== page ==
Although the living room is typically the prime location for some ornate hanging overheads, if you’re going for more of a sleek, modern aesthetic or perhaps you live in an older build with particularly low ceilings, recessed lighting is probably your best bet.
The question is, though, where should you place them? Simply installing one where a traditional overhead would hang won’t be of much use at all, which means you have to be a little more hands-on with the implementation of this kind of light.
Don’t worry if you’re drawing a blank because I’m going to be giving you some pro tips on the placement of recessed lighting in living rooms, starting with a shortcoming of this much-loved modern fixture.
Ambiance Factor: The Drawback Of Recessed Lighting
Unfortunately, recessed lights aren’t always the best for providing a nice ambient glow, as typically speaking, they don’t have a wide enough spread, so it’s important that you pair them with supplemental fixtures with mood-setting capabilities.
My go-to for this is a wide array of beautiful lamps that can bring both a softer illumination to the room and some ornate decadence you’re otherwise omitting when you remove traditional overheads from the equation.
That said, depending on the size and shape of your living room, lamps may not be enough, which is why I’d suggest at least two traditional wall fixtures in the most occupied zone of the space.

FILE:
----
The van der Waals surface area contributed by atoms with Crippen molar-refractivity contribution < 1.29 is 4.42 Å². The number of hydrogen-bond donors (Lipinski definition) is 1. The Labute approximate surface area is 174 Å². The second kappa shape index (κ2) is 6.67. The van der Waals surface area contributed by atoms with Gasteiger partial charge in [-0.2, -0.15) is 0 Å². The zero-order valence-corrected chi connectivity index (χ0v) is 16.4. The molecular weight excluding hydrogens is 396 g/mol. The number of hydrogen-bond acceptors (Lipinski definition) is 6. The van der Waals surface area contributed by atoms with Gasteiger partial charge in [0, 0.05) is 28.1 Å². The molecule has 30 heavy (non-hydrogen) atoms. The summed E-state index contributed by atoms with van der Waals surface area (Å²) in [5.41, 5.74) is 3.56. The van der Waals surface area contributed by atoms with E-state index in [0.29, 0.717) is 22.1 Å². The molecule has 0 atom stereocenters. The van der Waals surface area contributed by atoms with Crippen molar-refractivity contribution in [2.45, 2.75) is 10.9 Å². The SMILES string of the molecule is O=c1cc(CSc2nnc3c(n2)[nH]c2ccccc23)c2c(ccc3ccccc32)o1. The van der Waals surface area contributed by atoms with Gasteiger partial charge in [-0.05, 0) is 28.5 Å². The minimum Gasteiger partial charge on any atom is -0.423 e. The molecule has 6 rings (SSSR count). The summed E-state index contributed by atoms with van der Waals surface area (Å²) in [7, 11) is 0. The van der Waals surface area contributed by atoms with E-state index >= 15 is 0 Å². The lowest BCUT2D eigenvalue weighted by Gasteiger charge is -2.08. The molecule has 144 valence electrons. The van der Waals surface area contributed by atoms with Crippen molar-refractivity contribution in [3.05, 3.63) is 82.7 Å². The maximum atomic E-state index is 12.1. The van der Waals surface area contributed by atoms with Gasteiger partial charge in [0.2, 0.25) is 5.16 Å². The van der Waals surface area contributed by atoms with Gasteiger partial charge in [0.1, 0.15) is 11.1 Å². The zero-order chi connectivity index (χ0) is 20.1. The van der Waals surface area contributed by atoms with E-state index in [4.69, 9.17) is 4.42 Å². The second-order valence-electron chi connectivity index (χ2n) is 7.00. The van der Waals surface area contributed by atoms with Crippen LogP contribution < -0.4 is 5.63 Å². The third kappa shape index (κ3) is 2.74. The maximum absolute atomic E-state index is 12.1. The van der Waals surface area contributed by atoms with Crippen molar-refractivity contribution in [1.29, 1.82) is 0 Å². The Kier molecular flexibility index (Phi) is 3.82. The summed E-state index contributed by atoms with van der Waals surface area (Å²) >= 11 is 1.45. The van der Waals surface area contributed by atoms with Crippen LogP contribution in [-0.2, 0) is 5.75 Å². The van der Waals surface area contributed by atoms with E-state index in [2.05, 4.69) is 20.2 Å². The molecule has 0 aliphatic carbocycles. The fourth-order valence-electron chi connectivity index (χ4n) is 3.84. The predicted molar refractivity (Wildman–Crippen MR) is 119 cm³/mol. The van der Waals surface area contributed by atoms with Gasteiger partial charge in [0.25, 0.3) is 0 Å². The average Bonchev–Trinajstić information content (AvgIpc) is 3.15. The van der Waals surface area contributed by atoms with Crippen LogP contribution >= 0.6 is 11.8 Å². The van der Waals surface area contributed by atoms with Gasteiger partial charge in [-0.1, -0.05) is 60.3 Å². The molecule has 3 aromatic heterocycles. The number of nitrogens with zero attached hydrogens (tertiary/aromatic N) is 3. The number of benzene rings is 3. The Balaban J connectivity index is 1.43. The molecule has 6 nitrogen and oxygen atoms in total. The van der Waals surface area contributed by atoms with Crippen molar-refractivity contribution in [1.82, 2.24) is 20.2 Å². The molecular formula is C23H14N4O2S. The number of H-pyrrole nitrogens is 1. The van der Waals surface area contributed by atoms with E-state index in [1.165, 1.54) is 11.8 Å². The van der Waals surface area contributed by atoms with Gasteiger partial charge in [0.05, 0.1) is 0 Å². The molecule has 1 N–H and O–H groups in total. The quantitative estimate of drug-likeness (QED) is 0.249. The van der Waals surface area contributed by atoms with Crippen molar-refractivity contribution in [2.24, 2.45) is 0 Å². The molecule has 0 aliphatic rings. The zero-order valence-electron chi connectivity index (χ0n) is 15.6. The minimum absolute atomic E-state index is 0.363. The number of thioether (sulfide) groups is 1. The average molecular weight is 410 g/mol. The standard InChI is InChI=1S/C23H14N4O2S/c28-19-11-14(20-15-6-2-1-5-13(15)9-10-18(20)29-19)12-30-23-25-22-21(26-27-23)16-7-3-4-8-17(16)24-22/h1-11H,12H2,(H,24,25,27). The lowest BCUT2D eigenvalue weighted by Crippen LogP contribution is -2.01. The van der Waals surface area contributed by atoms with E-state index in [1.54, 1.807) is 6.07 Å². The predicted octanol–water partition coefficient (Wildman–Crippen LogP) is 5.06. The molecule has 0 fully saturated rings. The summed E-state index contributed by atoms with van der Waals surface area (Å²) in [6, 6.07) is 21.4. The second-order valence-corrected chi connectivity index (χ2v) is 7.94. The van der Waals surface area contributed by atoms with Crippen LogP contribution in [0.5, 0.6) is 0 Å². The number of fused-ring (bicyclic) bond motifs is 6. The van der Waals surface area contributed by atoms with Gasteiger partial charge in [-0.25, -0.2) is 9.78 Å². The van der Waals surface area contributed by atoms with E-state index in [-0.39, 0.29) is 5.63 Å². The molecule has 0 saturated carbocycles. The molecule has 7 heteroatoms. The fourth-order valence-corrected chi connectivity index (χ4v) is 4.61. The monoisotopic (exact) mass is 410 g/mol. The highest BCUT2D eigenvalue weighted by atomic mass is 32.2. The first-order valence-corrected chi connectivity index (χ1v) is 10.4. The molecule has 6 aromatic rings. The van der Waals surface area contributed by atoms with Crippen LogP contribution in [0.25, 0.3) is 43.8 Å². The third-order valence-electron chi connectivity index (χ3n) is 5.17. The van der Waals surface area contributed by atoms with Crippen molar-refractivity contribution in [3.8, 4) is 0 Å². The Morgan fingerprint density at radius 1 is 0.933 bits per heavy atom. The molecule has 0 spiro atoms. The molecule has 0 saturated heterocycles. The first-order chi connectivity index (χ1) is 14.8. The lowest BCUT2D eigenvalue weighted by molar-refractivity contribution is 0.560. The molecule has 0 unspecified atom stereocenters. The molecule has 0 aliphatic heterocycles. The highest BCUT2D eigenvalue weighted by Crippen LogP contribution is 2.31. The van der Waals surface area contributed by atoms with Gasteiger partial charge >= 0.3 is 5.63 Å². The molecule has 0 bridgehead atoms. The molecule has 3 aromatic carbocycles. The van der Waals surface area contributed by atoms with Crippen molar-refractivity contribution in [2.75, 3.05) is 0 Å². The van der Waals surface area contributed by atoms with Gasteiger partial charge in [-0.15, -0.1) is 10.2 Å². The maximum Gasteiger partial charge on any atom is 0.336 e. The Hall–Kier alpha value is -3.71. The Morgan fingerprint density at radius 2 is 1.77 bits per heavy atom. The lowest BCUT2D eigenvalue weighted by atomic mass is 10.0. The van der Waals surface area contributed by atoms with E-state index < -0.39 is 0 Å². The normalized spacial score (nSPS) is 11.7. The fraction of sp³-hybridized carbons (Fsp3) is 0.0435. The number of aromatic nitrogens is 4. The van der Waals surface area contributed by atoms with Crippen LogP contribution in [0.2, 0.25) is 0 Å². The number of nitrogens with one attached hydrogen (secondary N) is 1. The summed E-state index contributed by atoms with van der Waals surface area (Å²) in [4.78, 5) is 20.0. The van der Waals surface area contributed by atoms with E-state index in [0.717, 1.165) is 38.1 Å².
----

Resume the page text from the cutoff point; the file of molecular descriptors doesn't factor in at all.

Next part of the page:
These combined with the lamps will get you that lovely, soothing ambiance for movie nights or just winding down with a glass of wine after a hard day’s work.
Living Room Recessed Lighting Layout
There are a number of things to consider when mapping out your own little constellation of recessed lights in your living room.
Many designers claim that placing recessed lights around the perimeter of the room is a fairly standard starting point of your installation plan, and in many cases, this is true, but there are some shortcomings to this approach when it comes to living rooms.
First, if you have your sofa against a wall, installing lights around the perimeter of the room will mean that some of them are directly above you when you’re trying to relax. Not only can this be quite jarring, it will also create incredibly unappealing shadows.
So, perimeter lighting? Good! Perimeter lighting when your sofa is against the wall? Bad!
Spacing From the Wall
Whether you’re choosing the perimeter method as a foundational approach to your lighting layout or not, you’re going to have at least a few recessed lights near one or more of your walls, but getting too close to your vertical structures and you may cause some problems.
When your recessed lights are cozying up to your wall a little too much, they create a scalloping effect with some pretty garish shadows, which is the opposite effect you want your lighting to have.
As a bare minimum, I’d recommend installing lights 1.5 feet from the wall, but depending on the beam width of the lights in question, you may want to bump that up to 2 or 3 feet.
Don’t Neglect Corners